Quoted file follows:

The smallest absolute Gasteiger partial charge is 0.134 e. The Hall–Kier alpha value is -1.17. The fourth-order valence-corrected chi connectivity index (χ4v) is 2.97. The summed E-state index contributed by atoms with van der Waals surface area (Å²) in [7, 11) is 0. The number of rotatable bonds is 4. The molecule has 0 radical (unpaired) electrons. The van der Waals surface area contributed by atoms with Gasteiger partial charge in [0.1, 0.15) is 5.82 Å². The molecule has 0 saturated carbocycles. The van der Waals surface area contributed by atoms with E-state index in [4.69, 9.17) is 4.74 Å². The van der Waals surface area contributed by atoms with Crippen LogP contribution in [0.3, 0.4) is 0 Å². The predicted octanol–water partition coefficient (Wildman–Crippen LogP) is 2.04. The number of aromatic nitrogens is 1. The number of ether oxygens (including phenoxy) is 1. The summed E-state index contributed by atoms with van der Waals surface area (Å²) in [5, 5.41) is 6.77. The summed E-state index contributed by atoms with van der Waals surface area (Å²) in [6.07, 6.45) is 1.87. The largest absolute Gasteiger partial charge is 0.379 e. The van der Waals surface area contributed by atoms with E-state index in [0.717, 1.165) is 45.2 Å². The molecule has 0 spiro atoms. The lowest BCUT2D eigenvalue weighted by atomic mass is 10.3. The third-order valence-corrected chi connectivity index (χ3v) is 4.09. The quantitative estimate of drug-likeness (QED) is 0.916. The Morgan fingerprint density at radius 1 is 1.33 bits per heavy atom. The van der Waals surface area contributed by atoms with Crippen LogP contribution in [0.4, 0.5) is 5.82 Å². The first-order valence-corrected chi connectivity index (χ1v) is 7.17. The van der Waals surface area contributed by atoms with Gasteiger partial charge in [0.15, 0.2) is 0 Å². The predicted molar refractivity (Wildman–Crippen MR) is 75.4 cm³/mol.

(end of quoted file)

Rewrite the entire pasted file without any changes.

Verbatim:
The smallest absolute Gasteiger partial charge is 0.134 e. The Hall–Kier alpha value is -1.17. The fourth-order valence-corrected chi connectivity index (χ4v) is 2.97. The summed E-state index contributed by atoms with van der Waals surface area (Å²) in [7, 11) is 0. The number of rotatable bonds is 4. The molecule has 0 radical (unpaired) electrons. The van der Waals surface area contributed by atoms with Gasteiger partial charge in [0.1, 0.15) is 5.82 Å². The molecule has 0 saturated carbocycles. The van der Waals surface area contributed by atoms with E-state index in [4.69, 9.17) is 4.74 Å². The van der Waals surface area contributed by atoms with Crippen LogP contribution in [0.3, 0.4) is 0 Å². The predicted octanol–water partition coefficient (Wildman–Crippen LogP) is 2.04. The number of aromatic nitrogens is 1. The number of ether oxygens (including phenoxy) is 1. The summed E-state index contributed by atoms with van der Waals surface area (Å²) in [5, 5.41) is 6.77. The summed E-state index contributed by atoms with van der Waals surface area (Å²) in [6.07, 6.45) is 1.87. The largest absolute Gasteiger partial charge is 0.379 e. The van der Waals surface area contributed by atoms with E-state index in [0.717, 1.165) is 45.2 Å². The molecule has 0 spiro atoms. The lowest BCUT2D eigenvalue weighted by atomic mass is 10.3. The third-order valence-corrected chi connectivity index (χ3v) is 4.09. The quantitative estimate of drug-likeness (QED) is 0.916. The Morgan fingerprint density at radius 1 is 1.33 bits per heavy atom. The van der Waals surface area contributed by atoms with Crippen LogP contribution in [0.4, 0.5) is 5.82 Å². The first-order valence-corrected chi connectivity index (χ1v) is 7.17. The van der Waals surface area contributed by atoms with Gasteiger partial charge in [0.15, 0.2) is 0 Å². The predicted molar refractivity (Wildman–Crippen MR) is 75.4 cm³/mol.